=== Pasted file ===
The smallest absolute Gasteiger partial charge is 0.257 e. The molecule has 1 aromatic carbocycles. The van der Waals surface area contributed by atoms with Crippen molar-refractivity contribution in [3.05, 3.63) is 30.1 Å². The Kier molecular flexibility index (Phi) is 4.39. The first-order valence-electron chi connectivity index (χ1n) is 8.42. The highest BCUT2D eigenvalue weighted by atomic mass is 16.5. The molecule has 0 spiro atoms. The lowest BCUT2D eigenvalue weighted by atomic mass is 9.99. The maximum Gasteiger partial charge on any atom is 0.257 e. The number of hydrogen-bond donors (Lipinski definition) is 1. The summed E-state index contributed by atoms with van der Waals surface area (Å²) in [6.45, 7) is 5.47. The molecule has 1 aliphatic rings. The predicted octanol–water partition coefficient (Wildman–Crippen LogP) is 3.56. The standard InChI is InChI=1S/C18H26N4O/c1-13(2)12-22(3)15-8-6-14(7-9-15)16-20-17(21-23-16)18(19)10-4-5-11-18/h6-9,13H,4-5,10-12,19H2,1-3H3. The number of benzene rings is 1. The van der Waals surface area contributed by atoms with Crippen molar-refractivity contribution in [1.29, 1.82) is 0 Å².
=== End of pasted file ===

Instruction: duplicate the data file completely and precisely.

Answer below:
The smallest absolute Gasteiger partial charge is 0.257 e. The molecule has 1 aromatic carbocycles. The van der Waals surface area contributed by atoms with Crippen molar-refractivity contribution in [3.05, 3.63) is 30.1 Å². The Kier molecular flexibility index (Phi) is 4.39. The first-order valence-electron chi connectivity index (χ1n) is 8.42. The highest BCUT2D eigenvalue weighted by atomic mass is 16.5. The molecule has 0 spiro atoms. The lowest BCUT2D eigenvalue weighted by atomic mass is 9.99. The maximum Gasteiger partial charge on any atom is 0.257 e. The number of hydrogen-bond donors (Lipinski definition) is 1. The summed E-state index contributed by atoms with van der Waals surface area (Å²) in [6.45, 7) is 5.47. The molecule has 1 aliphatic rings. The predicted octanol–water partition coefficient (Wildman–Crippen LogP) is 3.56. The standard InChI is InChI=1S/C18H26N4O/c1-13(2)12-22(3)15-8-6-14(7-9-15)16-20-17(21-23-16)18(19)10-4-5-11-18/h6-9,13H,4-5,10-12,19H2,1-3H3. The number of benzene rings is 1. The van der Waals surface area contributed by atoms with Crippen molar-refractivity contribution in [1.29, 1.82) is 0 Å².